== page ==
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Self-Assembly of Polymer Nano-Elements on Sapphire Print


Self-assembly of polymers promises to vastly improve the properties and manufacturing processes of nanostructured materials, since self-assembly is highly parallel, quite versatile, and easy to implement. Especially promising are novel compounds known as block copolymers, formed by two chemically different polymers that are linked together. Guided patterned arrays have been produced using electron-beam lithographic techniques or nano-imprint lithography, but these methods are painstaking, and they have not yet been able to produce perfect surfaces over large areas. Recently, a group of researchers used faceted surfaces of commercially available sapphire wafers to guide the self-assembly of block copolymer microdomains. Grazing-incidence small-angle x-ray scattering (GISAXS) at ALS Beamline 7.3.3 verified the arrays' quasi long-range crystalline order over arbitrarily large wafer surfaces. It's expected that this new method of producing highly ordered macroscopic arrays of nanoscopic elements will revolutionize the microelectronic and storage industries and perhaps others, such as photovoltaics.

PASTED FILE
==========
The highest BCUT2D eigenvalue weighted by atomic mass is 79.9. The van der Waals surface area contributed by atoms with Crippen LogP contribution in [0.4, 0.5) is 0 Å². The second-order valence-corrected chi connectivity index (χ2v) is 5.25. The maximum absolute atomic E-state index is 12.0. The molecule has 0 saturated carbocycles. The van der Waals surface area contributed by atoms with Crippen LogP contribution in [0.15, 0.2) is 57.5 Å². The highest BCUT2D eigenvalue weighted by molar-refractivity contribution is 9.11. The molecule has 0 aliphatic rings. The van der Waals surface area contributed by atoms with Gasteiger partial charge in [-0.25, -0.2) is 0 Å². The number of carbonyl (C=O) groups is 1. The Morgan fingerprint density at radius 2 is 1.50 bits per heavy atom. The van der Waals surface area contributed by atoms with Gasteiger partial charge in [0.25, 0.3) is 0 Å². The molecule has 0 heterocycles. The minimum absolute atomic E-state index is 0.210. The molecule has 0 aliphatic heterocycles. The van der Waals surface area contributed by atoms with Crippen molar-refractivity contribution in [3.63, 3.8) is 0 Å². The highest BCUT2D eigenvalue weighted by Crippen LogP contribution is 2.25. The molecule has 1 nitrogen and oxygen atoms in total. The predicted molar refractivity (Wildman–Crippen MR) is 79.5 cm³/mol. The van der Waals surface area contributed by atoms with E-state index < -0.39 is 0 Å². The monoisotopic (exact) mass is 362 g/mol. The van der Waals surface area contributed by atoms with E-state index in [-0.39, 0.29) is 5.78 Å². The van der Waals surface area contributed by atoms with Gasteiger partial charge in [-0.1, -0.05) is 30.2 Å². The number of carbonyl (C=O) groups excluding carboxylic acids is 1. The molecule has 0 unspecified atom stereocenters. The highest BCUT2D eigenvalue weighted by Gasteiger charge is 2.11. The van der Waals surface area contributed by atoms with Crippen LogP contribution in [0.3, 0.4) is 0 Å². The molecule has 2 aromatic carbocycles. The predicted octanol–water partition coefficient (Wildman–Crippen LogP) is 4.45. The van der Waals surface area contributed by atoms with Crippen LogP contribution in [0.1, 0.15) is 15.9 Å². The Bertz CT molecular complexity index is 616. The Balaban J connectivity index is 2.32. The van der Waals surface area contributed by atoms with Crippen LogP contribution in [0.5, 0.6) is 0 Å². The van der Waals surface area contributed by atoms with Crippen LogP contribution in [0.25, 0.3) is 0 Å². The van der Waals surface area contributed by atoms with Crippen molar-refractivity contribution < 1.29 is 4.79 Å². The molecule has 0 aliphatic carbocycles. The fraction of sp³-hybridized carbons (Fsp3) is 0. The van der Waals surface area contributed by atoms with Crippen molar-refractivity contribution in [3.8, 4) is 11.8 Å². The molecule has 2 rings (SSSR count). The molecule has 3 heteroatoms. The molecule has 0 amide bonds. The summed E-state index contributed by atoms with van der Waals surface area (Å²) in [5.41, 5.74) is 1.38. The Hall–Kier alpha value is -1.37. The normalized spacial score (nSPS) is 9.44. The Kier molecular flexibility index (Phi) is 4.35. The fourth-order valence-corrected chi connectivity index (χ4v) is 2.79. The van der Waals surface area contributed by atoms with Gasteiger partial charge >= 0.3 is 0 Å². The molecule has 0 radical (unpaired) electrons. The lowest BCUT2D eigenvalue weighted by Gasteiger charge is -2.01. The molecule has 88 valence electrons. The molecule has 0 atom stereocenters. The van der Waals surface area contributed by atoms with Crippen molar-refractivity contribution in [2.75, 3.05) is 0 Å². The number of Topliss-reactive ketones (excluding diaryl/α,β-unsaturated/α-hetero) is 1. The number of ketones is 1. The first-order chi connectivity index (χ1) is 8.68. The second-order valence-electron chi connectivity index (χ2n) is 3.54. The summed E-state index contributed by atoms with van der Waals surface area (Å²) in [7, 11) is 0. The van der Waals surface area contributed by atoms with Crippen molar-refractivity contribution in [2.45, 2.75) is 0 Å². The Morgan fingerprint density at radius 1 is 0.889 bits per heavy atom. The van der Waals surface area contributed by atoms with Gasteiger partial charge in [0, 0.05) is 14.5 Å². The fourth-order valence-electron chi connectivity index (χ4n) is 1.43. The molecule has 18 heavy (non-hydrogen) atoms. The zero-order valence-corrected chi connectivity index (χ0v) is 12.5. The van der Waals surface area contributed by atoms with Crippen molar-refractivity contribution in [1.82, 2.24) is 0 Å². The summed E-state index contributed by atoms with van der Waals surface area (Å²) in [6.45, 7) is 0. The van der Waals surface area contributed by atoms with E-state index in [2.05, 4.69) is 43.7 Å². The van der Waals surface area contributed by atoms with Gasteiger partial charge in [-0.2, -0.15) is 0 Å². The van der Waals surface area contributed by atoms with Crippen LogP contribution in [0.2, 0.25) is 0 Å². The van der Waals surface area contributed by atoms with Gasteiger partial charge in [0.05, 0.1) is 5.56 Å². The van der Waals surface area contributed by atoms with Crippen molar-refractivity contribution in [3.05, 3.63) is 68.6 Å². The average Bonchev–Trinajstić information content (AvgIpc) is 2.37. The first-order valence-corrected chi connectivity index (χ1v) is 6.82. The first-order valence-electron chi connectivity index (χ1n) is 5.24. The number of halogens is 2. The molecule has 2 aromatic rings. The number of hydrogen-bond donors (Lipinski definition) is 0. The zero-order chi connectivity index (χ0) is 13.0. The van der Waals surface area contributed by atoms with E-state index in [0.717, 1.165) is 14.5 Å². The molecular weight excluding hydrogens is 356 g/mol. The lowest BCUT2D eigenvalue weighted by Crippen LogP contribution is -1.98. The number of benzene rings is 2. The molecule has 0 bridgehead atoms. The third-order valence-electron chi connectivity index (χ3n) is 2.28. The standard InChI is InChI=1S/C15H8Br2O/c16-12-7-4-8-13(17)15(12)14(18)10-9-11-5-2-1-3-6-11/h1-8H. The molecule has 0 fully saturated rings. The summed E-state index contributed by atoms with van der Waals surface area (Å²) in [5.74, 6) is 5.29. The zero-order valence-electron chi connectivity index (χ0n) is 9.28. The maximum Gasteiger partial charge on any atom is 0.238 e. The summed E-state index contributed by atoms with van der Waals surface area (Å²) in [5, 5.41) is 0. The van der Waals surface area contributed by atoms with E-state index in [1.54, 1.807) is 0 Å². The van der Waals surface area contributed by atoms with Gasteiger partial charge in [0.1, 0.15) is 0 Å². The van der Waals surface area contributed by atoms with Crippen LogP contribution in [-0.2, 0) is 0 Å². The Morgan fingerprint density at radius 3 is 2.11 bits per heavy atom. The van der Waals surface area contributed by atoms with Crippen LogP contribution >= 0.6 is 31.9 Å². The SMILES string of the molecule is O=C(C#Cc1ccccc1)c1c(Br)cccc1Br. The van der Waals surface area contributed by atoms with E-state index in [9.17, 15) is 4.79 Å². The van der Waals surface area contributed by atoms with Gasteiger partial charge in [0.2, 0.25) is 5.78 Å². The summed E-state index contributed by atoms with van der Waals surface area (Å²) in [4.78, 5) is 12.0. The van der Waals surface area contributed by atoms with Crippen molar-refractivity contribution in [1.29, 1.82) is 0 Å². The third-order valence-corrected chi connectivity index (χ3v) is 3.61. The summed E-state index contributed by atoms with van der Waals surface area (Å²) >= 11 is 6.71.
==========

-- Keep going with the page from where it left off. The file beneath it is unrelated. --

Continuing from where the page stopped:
Self-Assembling Molecular Legos

Tom Russell (UMass) and Ting Xu (UCBerkeley) had separately been working on understanding, and ideally controlling, the hierarchical self-assembly of complex systems. In their ideal scenario, one would be able to throw a bunch of nanometer-scale Legos with all the desired properties into a box, shake it up, and have the molecular Legos assemble themselves into functional units without any complicated chemistry or processing. During the course of a long-distance phone call, Russell and Xu saw in a flash of insight that atomic order could be translated to larger scales by using surface ridges of a base crystal to guide the assembly, like using the corrugations in cardboard to direct how closely-packed marbles will order themselves. The density achievable with the technology they subsequently developed could be high enough to allow the contents of 250 DVDs to fit on a surface the size of a quarter. The new technique for guiding self-assembly should not only increase data storage volume, but will save months in manufacturing and open up vistas for entirely new applications.


An overhead view (top) of cylindrical block-coploymer structures, consisting of a central polymer (blue) linked to a surrounding polymer (red). An atomic-force microscope image (center) shows the densely packed cylinders, dark in the center. The varying distance from the crystal surface is indicated by superimposed dark and light stripes. The side view diagram (bottom) shows how the cylinders arrange themselves along the ridges of the crystalline facets.

Crystals are naturally atomically ordered, and large single crystals are commercially available for many materials, including silicon and sapphire. The researchers knew that reconstructed surfaces of these single crystals produce facets—saw-toothed topographic patterns that are in registry with the underlying crystal over large distances. They hypothesized that they could use this phenomenon to transfer the ordering of a single crystal at the atomic level to a block copolymer assembly on the scale of tens of nanometers.